# Periodogram Overview

Periodograms are computed to extract periodic signals from time-series data. Calculating a periodogram is similar to computing a Fourier transform, in which the input data are transformed from the time domain to the frequency domain. The power at a candidate frequency indicates the strength of a repeating signal in the data at that frequency. The periodogram code returns two important results: the periodogram itself (the spectral power as a function of frequency) and a table of the peaks in the periodogram, with the associated probabilities that these peaks arise by chance.

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A variety of astrophysical phenomena can produce periodic times-series curves, including stellar variability, eclipsing binaries and transiting planets. Time-series curves of astrophysical objects are inherently noisy measurements: photon noise, atmospheric conditions and other factors can introduce random variation into the photometric magnitude of the observations. The intervals at which the measurements are taken are also generally uneven. Periodograms are used as a tool to identify and extract any intrinsic periodic signal from the data.

There are currently three algorithms that are supported by the Periodogram service: Lomb-Scargle, Box-fitting Least Squares (BLS) and Plavchan.

• Lomb-Scargle is an approximation of the Fourier Transform for unevenly spaced time sampling. It identifies periodic signals that are simple combinations of sines and cosines (sinusoids).

• Box-fitting Least Squares (BLS) is optimized to detect periodic transits by fitting the time-series to a repeating box-shaped curve. A "box" is the addition of two step functions with opposite sign and equal amplitude separated by some finite time.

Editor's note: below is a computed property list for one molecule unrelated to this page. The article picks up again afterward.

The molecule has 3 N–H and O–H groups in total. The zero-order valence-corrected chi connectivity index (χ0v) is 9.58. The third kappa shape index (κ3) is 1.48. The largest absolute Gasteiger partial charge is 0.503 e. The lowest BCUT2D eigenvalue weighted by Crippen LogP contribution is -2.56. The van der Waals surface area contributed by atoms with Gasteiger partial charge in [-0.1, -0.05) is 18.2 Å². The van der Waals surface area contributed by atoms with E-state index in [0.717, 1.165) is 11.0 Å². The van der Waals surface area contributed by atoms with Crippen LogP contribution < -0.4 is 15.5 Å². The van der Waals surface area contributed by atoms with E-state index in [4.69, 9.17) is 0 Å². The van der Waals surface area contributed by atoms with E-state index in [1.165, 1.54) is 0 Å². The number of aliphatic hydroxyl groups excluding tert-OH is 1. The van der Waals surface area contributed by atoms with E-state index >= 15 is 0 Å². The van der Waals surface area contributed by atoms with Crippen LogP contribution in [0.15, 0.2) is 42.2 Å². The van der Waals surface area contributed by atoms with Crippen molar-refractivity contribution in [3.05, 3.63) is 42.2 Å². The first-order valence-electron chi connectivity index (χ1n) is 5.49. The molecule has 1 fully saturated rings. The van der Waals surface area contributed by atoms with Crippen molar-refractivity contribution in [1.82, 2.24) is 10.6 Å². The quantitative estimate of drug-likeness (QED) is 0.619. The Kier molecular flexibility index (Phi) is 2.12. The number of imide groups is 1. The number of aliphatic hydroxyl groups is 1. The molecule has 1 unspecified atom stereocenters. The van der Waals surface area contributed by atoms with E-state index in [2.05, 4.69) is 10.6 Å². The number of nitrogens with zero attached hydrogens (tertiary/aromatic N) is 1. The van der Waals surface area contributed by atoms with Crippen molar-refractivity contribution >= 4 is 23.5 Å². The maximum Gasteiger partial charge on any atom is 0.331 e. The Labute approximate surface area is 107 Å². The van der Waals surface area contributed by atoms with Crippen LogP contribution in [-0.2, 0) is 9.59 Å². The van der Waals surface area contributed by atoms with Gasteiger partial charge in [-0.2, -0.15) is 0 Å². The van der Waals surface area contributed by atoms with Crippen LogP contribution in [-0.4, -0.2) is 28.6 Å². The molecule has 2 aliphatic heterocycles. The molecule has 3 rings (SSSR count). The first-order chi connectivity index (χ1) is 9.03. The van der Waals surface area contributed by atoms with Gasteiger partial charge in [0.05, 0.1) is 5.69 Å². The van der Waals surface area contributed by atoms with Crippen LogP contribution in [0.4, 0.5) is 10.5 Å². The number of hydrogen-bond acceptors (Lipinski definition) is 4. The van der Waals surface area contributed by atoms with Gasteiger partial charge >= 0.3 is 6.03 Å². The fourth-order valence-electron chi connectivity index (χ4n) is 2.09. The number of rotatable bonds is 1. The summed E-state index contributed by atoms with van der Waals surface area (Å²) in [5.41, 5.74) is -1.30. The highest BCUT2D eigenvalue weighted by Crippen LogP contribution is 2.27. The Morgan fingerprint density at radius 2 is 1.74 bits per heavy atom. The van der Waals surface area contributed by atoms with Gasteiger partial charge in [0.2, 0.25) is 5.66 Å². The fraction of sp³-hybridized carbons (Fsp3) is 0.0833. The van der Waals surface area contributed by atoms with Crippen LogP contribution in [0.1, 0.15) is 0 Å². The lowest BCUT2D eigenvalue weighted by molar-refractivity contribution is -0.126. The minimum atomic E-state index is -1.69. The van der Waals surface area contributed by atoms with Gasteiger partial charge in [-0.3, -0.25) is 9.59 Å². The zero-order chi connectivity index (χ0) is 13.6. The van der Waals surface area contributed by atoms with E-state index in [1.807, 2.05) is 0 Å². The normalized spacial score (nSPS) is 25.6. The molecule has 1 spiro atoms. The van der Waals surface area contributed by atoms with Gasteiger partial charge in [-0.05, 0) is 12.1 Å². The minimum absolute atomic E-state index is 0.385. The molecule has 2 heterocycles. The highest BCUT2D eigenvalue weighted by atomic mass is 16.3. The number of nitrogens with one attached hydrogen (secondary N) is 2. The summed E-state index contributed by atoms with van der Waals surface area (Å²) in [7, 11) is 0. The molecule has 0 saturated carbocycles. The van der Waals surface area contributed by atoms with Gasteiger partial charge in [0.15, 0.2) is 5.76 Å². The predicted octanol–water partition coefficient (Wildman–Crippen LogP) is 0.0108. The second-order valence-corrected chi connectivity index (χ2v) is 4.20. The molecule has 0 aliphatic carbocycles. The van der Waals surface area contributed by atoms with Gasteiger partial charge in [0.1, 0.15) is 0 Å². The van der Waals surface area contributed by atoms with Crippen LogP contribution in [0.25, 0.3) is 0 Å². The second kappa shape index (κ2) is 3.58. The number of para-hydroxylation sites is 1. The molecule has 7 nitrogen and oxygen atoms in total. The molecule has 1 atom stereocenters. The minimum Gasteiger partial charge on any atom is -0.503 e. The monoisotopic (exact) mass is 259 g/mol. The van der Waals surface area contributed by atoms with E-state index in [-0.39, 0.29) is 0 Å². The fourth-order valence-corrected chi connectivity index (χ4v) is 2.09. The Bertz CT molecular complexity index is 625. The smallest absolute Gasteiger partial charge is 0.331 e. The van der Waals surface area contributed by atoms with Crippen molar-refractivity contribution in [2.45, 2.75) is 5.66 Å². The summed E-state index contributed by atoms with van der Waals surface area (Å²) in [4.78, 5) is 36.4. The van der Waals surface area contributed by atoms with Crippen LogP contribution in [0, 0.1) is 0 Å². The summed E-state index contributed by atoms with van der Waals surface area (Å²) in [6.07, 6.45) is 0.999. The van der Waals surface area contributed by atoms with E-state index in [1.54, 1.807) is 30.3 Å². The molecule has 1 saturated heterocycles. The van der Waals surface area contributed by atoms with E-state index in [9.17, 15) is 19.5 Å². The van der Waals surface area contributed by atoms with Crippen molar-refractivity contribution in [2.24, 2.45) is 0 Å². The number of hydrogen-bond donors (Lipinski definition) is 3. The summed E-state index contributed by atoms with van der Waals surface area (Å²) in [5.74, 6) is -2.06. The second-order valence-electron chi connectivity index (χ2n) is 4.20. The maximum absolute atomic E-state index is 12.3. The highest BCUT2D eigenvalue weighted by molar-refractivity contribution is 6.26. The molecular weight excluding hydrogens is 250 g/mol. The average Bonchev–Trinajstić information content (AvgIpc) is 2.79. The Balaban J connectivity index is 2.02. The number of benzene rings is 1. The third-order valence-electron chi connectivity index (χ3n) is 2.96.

• Plavchan is an algorithm that identifies periods with coherent phased time-series curves (i.e., those phased curves that are smoothest). There is no assumption about the underlying shape of the periodic signal with this approach.

The example below shows a light curve and its periodogram, generated using the Lomb-Scargle algorithm. The peaks in the periodogram indicate a statistically significant periodic signal.

### References

Scargle, J.D. "Studies in Astronomical Time Series Analysis II: Statistical Aspects of Spectral Analysis of Unevenly Spaced Data." Astrophysical Journal 263:835-853 (1982) Abstract

Horne, J.H., Baliunas, S.L. "A prescription for period analysis of unevenly sampled time series." Astrophysical Journal 302:757-763 (1986) Abstract

Kovacs, G., Zucker, S. and Mazeh, T. "A box-fitting algorithm in the search for periodic transits." A&A 391:369-377 (2002) Abstract

Plavchan, P., Jura, M., Kirkpatrick, J. D., Cutri, R.M., and Gallagher, S.C. "Near-Infrared Variability in the 2MASS Calibration Fields: A Search for Planetary Tranist Candidates." ApJS 175:191Y228 (2008) Abstract

Last updated: 26 April 2018